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About the Author

Rosemary Sullivan has written poetry, short fiction, biography, literary criticism, reviews, and articles, and has edited numerous anthologies. Her biography of Gwendolyn MacEwen, Shadow Maker, won the Governor General's Award, the UBC Medal for Canadian Biography, and the Toronto Book Award. She show more also wrote the bestselling biography Stalin's Daughter-winner of the Hilary Weston Writers' Trust Prize, the BC National Non-Fiction Award, and the RBC Taylor Prize, among other awards; as well as By Heart, a biography of Elizabeth Smart; and the personal memoir The Guthrie Road. Her other books include the critically acclaimed Villa Air-Bel, Labyrinth of Desire, and Memory-Making, as well as The Space a Name Makes, which won the Gerald Lampert Memorial Award. She is a professor emeritus at the University of Toronto and has been awarded Guggenheim, Camargo, and Trudeau fellowships. She is a recipient of the Lorne Pierce Medal, awarded by the Royal Society of Canada, for her contribution to Canadian literature and culture and is an Officer of the Order of Canada. show less

Works by Rosemary Sullivan

Elements of Fiction (1968) — Editor — 66 copies
Tom Tom (2008) 63 copies
Poetry by Canadian Women (1989) 20 copies
Stories by Canadian Women (1984) — Editor — 12 copies
More stories by Canadian women (1987) — Editor — 6 copies

Associated Works

A Manner of Being: Writers on Their Mentors (2015) — Contributor — 12 copies
The Selected Gwendolyn MacEwen (2008) — Introduction, some editions — 12 copies
Mermaids and Ikons: A Greek Summer (2017) — Introduction, some editions — 7 copies


Common Knowledge



My interest in Varian Fry was sparked when I first heard about him in And The Show Went On: Cultural Life in Nazi-Occupied Paris by Alan Riding. Such an important hero and yet I had never heard of him. That led me to A Hero of Our Own by Sheila Isenberg, an informative but not very well written biography of Fry; then Fry's own (but abridged) Assignment: Rescue (his original Surrender on Demand is impossible to find for a reasonable price); followed by A Quiet American: The Secret War of Varian Fry, by Andy Marino, a well written biography and the most complete of all three. The biographies all covered his work for the Emergency Rescue Committee, detailed his earlier life, his work with the Committee, as well as all those he worked with and many whom he rescued and how those rescues were brought about, and the sad conclusion of his years afterwards.

This book is the best of them all. It is not a biography of Fry. It is a history of his work, those who worked with him, and many whom he saved. It is more detailed than any of the others, it is well written, and gives the most complete picture of the rescue work that Fry set up and led.
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dvoratreis | 1 other review | May 22, 2024 |
While I learned some things, such as the fact that people were paid a bounty for turning people in, I did not feel satisfied with the book’s conclusion or some of the team’s tactics in pursuing the story. Have a cream cake with an elderly lady on the off chance you may. E able to get her to say something that will square with your wild suppositions, for example
cspiwak | 10 other reviews | Mar 6, 2024 |
This book became quite controversial shortly after its publication. Lots of critics argued that the conclusion of who betrayed the people hiding at Prinsengracht 263 couldn't be certain, so long after the fact, and that it was irresponsible to accuse anyone.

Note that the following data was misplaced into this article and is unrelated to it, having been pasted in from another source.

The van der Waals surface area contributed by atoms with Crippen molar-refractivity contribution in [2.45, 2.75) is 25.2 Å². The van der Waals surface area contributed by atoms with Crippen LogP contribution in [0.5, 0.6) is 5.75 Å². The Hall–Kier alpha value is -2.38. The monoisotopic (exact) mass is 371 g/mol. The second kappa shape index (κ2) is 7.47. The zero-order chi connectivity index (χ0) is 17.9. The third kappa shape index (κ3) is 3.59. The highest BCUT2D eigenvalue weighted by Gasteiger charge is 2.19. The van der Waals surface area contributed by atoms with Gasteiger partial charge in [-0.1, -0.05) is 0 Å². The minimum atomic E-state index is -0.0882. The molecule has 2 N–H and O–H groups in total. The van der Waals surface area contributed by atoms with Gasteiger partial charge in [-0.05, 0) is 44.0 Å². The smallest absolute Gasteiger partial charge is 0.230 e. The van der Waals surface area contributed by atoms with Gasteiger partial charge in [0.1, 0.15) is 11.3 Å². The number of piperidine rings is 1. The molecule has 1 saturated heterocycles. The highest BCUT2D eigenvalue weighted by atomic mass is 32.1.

I found the case that the team made compelling, but of course I heard only their argument. Nonetheless, they put forth a plausible argument.

Whether they're right or not, the book includes a lot of detail on the conduct of the various police forces and the occupying German troops and administrators during the war, as well as some good explanations about the Dutch resistance and how it worked. There's good detail on collaborators as well.

I do have some complaints. The author talks about "the Microsoft AI" and "the AI database," but never describes the technology. I'm confident that there wasn't any magical tech at hand; they just digitized a bunch of stuff, made it easy to search, maybe wrote some good data science code to comb through it, look for patterns. It was good work, no doubt, but calling it "AI" seems like an attempt to legitimize their results because an artificial intelligence did the work. Not true -- it was a lot of investigative work by people.

I found the book both interesting and informative. I've spent a great deal of time in Amsterdam and know the city well. I now have a wealth of new locations and events to weave into the story of this place.
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mikeolson2000 | 10 other reviews | Dec 27, 2023 |
For me, this Stalin's Daughter had two parts - Svetlana's life in Russia and her life after she defected. I picked up the book to read the first part and found myself slogging through many chapters of the second part. However, once I committed to reading the whole book (it's 600 pages not counting the references at the end), I found myself becoming more interested in the incredibly impulsive life of Stalin's only daughter, Svetlana Alliluyeva.

Author Rosemary Sullivan's research is impressive and her writing style smooth and conversational.
While I think Sullivan did an amazing and thorough job - the kind of biography Alliluyeva deserves - as a reader, much of the second part felt unnecessary and was frustrating to read. (After defecting from Russia, her life becomes incredibly socially complicated and it seems that all spats and slights are documented in this book.)
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Jenn4567 | 8 other reviews | Mar 3, 2023 |



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